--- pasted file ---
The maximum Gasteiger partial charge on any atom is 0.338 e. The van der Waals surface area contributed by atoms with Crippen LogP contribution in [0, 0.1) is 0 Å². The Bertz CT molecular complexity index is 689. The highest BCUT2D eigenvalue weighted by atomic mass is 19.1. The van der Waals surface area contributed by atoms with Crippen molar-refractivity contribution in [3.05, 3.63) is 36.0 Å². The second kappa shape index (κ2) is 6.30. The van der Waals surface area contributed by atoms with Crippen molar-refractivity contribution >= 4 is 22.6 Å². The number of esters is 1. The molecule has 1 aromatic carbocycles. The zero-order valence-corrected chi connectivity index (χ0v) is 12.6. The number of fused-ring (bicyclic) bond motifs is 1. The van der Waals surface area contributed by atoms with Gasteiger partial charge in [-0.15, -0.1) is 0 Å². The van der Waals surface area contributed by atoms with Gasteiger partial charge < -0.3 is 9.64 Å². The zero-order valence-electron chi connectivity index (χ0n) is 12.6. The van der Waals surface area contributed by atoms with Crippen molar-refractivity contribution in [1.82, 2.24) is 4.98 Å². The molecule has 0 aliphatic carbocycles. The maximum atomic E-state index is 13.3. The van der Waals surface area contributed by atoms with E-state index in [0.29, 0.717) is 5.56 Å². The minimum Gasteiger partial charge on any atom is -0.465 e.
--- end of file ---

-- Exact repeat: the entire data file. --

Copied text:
The maximum Gasteiger partial charge on any atom is 0.338 e. The van der Waals surface area contributed by atoms with Crippen LogP contribution in [0, 0.1) is 0 Å². The Bertz CT molecular complexity index is 689. The highest BCUT2D eigenvalue weighted by atomic mass is 19.1. The van der Waals surface area contributed by atoms with Crippen molar-refractivity contribution in [3.05, 3.63) is 36.0 Å². The second kappa shape index (κ2) is 6.30. The van der Waals surface area contributed by atoms with Crippen molar-refractivity contribution >= 4 is 22.6 Å². The number of esters is 1. The molecule has 1 aromatic carbocycles. The zero-order valence-corrected chi connectivity index (χ0v) is 12.6. The number of fused-ring (bicyclic) bond motifs is 1. The van der Waals surface area contributed by atoms with Gasteiger partial charge in [-0.15, -0.1) is 0 Å². The van der Waals surface area contributed by atoms with Gasteiger partial charge < -0.3 is 9.64 Å². The zero-order valence-electron chi connectivity index (χ0n) is 12.6. The van der Waals surface area contributed by atoms with Crippen molar-refractivity contribution in [1.82, 2.24) is 4.98 Å². The molecule has 0 aliphatic carbocycles. The maximum atomic E-state index is 13.3. The van der Waals surface area contributed by atoms with E-state index in [0.29, 0.717) is 5.56 Å². The minimum Gasteiger partial charge on any atom is -0.465 e.